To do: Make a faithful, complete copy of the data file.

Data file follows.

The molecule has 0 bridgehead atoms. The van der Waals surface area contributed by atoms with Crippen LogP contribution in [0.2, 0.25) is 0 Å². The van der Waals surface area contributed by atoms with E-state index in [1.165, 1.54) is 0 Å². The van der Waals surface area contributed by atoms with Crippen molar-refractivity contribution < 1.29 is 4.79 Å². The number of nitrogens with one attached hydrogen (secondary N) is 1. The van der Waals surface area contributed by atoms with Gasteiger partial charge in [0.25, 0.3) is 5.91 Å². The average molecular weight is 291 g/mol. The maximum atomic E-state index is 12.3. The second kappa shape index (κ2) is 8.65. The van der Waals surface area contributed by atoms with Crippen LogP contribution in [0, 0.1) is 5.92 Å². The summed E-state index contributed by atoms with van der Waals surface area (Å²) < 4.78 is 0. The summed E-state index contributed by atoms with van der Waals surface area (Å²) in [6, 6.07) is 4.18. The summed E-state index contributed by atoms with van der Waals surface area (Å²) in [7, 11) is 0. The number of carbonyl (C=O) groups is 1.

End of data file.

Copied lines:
The molecule has 0 bridgehead atoms. The van der Waals surface area contributed by atoms with Crippen LogP contribution in [0.2, 0.25) is 0 Å². The van der Waals surface area contributed by atoms with E-state index in [1.165, 1.54) is 0 Å². The van der Waals surface area contributed by atoms with Crippen molar-refractivity contribution < 1.29 is 4.79 Å². The number of nitrogens with one attached hydrogen (secondary N) is 1. The van der Waals surface area contributed by atoms with Gasteiger partial charge in [0.25, 0.3) is 5.91 Å². The average molecular weight is 291 g/mol. The maximum atomic E-state index is 12.3. The second kappa shape index (κ2) is 8.65. The van der Waals surface area contributed by atoms with Crippen LogP contribution in [0, 0.1) is 5.92 Å². The summed E-state index contributed by atoms with van der Waals surface area (Å²) < 4.78 is 0. The summed E-state index contributed by atoms with van der Waals surface area (Å²) in [6, 6.07) is 4.18. The summed E-state index contributed by atoms with van der Waals surface area (Å²) in [7, 11) is 0. The number of carbonyl (C=O) groups is 1.